DETROIT (AP) — Miguel Cabrera's drive sailed high into the Detroit night — so high, in fact, that left fielder Alex Gordon had time to drift over to the fence and wait a couple seconds before reaching over and robbing the slugger of a home run.
That snapshot was a good example of why nobody has won baseball's Triple Crown in 45 years. It takes a special blend of power, discipline, consistency — and yes, luck, if you believe in such a thing. But Cabrera is making perhaps the strongest bid since Carl Yastrzemski accomplished the feat in 1967.
With six games remaining, Detroit's 29-year-old third baseman tops the American League in batting average and RBIs and trails home run leader Josh Hamilton by only one.
"I heard a lot from the fans about the Triple Crown. I can't repeat most of it, but I'm sure you can guess," said Gordon, the Kansas City outfielder who did his part to slow Cabrera's pursuit by taking that homer away Wednesday night. "Miguel puts up these numbers every year, so it isn't a surprise that he's got a chance at the Triple Crown. I think that, some year, he'll probably do it. He's just an incredible hitter, and he's respected by everyone in the game."
Cabrera won his first batting title last year, hitting .344 to complete a "career triple crown" after winning home run and RBI titles in previous seasons. Now he's trying to become the first player since Yastrzemski to sweep all three categories at the same time. Since 1967, the Triple Crown has been even more elusive in baseball than in horse racing.
Yastrzemski figures it's only a matter of time before somebody new joins the club. Since his Triple Crown season, other seemingly unapproachable marks have been surpassed.
"When Rose broke Cobb's hit record, I never thought that would happen," Yastrzemski said. "When Ripken broke Gehrig's consecutive game record, I never thought that would happen either. So it's going to happen."
In 1967, Yastrzemski hit .326 with 44 homers and 121 RBIs — a feat somewhat overshadowed at the time by a memorable pennant race in which his Boston Red Sox outlasted Detroit and Minnesota by a single game. Cabrera is in a similar spot. The Tigers are in a tense race with the Chicago White Sox atop the AL Central.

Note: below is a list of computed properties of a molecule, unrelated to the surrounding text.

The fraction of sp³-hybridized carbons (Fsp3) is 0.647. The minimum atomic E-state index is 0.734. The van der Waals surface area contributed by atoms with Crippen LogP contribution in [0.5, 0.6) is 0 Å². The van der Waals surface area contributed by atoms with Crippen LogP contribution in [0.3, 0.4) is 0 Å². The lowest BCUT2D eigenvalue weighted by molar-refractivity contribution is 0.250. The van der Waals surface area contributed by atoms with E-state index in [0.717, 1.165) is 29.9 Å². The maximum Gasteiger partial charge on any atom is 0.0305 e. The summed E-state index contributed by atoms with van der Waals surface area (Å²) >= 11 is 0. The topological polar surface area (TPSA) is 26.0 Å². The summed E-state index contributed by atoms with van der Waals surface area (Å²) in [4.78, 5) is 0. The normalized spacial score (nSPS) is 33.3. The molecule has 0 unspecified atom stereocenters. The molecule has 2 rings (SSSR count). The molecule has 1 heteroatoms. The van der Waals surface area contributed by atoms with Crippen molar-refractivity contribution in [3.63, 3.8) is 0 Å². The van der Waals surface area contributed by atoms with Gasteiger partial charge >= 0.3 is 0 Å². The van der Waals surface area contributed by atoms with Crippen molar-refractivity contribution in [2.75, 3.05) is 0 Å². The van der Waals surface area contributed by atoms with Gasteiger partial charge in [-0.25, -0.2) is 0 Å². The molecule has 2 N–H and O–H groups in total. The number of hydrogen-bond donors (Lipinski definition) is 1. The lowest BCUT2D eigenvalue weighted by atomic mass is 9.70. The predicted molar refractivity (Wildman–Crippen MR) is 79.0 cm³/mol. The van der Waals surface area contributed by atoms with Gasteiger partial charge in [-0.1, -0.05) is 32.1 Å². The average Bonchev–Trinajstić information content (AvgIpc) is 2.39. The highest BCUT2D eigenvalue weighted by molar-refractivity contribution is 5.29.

After Thursday's 5-4 victory over Kansas City, Cabrera is hitting .326 with 42 homers and 133 RBIs.
"I want to keep my game the same way," Cabrera said recently. "I don't want to put extra pressure because we've got a lot of pressure right now in our division. I think it's going to be a big mistake if I put extra pressure on myself."
Ted Williams and Rogers Hornsby both won the Triple Crown twice. Frank Robinson did it the year before Yastrzemski, making the drought that followed even more striking.
According to STATS LLC., since Yastrzemski's Triple Crown, a player has finished atop his league in two of the three categories 45 times. That makes some sense, since a good power hitter can rack up homers and RBIs simultaneously.
Sure enough, in 41 of those 45 Triple Crown near-misses, batting average was the spoiler. Stars like Johnny Bench, Mike Schmidt, Barry Bonds and Alex Rodriguez have all led their leagues in homers and RBIs in the same season — only to fall short of the batting title.
That's what's made Cabrera unique. Some power hitters strike out so much they can forget about a decent batting average. Cabrera is on pace to hit at least .320 for the seventh time in eight years — but there may be a limit to how high his average can rise since he doesn't have much speed. That makes his Triple Crown attempt that much more remarkable.